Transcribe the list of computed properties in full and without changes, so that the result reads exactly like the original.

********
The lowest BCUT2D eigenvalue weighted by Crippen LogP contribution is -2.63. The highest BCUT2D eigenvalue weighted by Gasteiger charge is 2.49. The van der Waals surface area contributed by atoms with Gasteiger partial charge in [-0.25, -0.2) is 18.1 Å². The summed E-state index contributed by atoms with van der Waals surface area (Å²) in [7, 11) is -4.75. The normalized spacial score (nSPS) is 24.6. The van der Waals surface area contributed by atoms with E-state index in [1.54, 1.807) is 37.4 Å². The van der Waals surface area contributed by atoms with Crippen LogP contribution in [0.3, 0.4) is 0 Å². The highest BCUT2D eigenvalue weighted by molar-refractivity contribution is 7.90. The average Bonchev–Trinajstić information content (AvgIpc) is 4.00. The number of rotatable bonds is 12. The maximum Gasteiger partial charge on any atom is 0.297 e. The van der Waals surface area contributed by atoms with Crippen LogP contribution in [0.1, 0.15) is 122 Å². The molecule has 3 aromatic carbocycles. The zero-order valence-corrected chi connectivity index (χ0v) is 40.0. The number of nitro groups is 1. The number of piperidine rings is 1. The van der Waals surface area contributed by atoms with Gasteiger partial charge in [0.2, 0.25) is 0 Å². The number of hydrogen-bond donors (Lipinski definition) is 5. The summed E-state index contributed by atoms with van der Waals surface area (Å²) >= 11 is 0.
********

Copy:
The lowest BCUT2D eigenvalue weighted by Crippen LogP contribution is -2.63. The highest BCUT2D eigenvalue weighted by Gasteiger charge is 2.49. The van der Waals surface area contributed by atoms with Gasteiger partial charge in [-0.25, -0.2) is 18.1 Å². The summed E-state index contributed by atoms with van der Waals surface area (Å²) in [7, 11) is -4.75. The normalized spacial score (nSPS) is 24.6. The van der Waals surface area contributed by atoms with E-state index in [1.54, 1.807) is 37.4 Å². The van der Waals surface area contributed by atoms with Crippen LogP contribution in [0.3, 0.4) is 0 Å². The highest BCUT2D eigenvalue weighted by molar-refractivity contribution is 7.90. The average Bonchev–Trinajstić information content (AvgIpc) is 4.00. The number of rotatable bonds is 12. The maximum Gasteiger partial charge on any atom is 0.297 e. The van der Waals surface area contributed by atoms with Crippen LogP contribution in [0.1, 0.15) is 122 Å². The molecule has 3 aromatic carbocycles. The zero-order valence-corrected chi connectivity index (χ0v) is 40.0. The number of nitro groups is 1. The number of piperidine rings is 1. The van der Waals surface area contributed by atoms with Gasteiger partial charge in [0.2, 0.25) is 0 Å². The number of hydrogen-bond donors (Lipinski definition) is 5. The summed E-state index contributed by atoms with van der Waals surface area (Å²) >= 11 is 0.